A friend said to me recently that she felt that A HARD DAY’S NIGHT was the “basis for reality television.” I found it a repugnant theory at first, because I’m of the idea that reality television is badly scripted drama designed to dumb down the minds of those who watch. Ok, I’m included in that category; there are two shows that I’m fairly addicted to. But, as I sat to write about this film, the idea returned to me: what if this was reality theater in the 1960’s?
The premise of the film is to give us a glimpse into a day in the life of The Beatles; whose rocket had just launched them into global stardom. John Lennon, Paul McCartney, George Harrison and Ringo Starr all play a bubble-gum, teen magazine-friendly version of themselves in a story line that, apart from all of the screaming fans and musical numbers encompassed within it, imagines itself to be a fairly decent representation of the Beatles’ lives. They travel to London by train, picking up Paul’s meddling grandfather, their manager and his assistant along the way, to perform on a television variety show. The show is threatened when Ringo goes missing, only to be rescued at the police station. Afterwards, everyone is whisked away from their screaming fans to play another gig.
This is my absolute favorite film of all time. I enjoy the idea that these four musicians are loveable and funny. That is the gimmick, the hype. And, that is also why the plot works. It’s the perfect formula: popular music group plus a peek into their lives for their fans equals success, with the conceit being that fans will receive a realistic insight into their idols’ lives. It’s been replicated several times over, especially with popular groups of today.
There are plenty of classic one-liners, but the standout line for me is uttered by Paul’s grandfather: “I’ve been in a train and a room and a car and a room and a room and a room.” It defines the basis and genesis of the plot: The Beatles were prisoners of their own fame; which was in fact reality. They could go nowhere without being recognized. They were constantly on the run with shows and interviews. At one point, they’re led into a room full of reporters and cannot get any food or drink because everyone wanted a piece of their time. Ironic that this film is designed to give insight into a typical day for the very people who made them prisoners trapped in the entity known as The Beatles.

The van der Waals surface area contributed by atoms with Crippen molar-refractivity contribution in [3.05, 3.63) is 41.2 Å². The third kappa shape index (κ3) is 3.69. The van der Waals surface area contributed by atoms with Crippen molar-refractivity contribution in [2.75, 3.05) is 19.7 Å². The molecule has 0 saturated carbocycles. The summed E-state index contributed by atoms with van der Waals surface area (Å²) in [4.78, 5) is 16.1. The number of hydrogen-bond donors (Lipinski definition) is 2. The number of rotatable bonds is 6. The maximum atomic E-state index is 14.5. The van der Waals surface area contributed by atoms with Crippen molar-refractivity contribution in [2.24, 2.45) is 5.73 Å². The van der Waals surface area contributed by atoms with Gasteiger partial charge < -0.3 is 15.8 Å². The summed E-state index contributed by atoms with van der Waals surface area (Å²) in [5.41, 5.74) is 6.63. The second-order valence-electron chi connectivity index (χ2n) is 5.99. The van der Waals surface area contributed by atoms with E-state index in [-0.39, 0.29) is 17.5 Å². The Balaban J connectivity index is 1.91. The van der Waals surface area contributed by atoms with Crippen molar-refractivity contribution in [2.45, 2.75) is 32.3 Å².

But, if this was merely a very early version of reality television, The Beatles played versions of themselves, as written in the screenplay. They were happy-go-lucky guys, satisfied to spend their lives going from place to place and playing their music; even if it meant running away from crowds of screaming fans every time they dared to step outside.
The screenwriter, Alun Owen, did spend time with the Fab Four and experienced their lives at the height of Beatlemania. So, he had a very clear frame of reference upon which to base his characters of John, Paul, George and Ringo. But, really, how likely is it that the four most famous people on the planet bust out the back door of a television studio to go romping around in a field? Did John Lennon really wear a hat and play with boats in his bubble bath? Well, maybe he might have, but the point is that this window we’re given, while fun and highly entertaining, is rose-tinted.
It’s designed for the viewer to see only the image of the group that was popular: those loveable moptops who would laugh and joke and play great music. It’s an excellent work of mock-reality, replete with all of the drama we witness today, supplied mostly by the character of Paul’s grandfather, John McCartney:
To Ringo, as he’s reading a book: “Sure, that lot’s never happier unless they’re jeering you. Where’d they be without the steady support of your drum beat, that’s what I’d like to know…And what’s it all come to in the end? A book. When you could be out there betraying a rich American widow or sipping palm wine in Tahiti before you’re too old like me.”
In the span of one “typical day,” the Fabs find themselves escaping from legions of fans, arguing over seats and music on the train, answering fan mail, thwarting plots hatched by John McCartney, losing Ringo, having a run-in with the police and nearly missing a television show performance. Ok, I’ll buy it. Why not? How do we actually know that it didn’t happen?
This film was more than just a glimpse into the Beatles’ reality; it was groundbreaking for its time. The semi-documentary style is so commonplace now, but back in 1964, most movies were more structured, even rock-n-roll films like JAILHOUSE ROCK. Director Richard Lester edits the film in a way that exudes this infectious energy, which would later inspire television shows like The Monkees and helped to bring about the concept of music videos, among other things.
I prefer to view this film as a fun roller coaster ride with the Fab Four. In fact, my favorite scene is towards the end of the film, during the show, when the camera pans around the back of The Beatles as they’re singing. For a moment, we get to see the audience from their viewpoint and perspective. It’s an incredibly interesting few seconds, as we get to see screaming, crying, jumping up and down and singing along from their perspective. It’s almost an out-of-body experience, and it draws the viewer even further in. It’s a snapshot, a moment in time that will never be equaled or surpassed.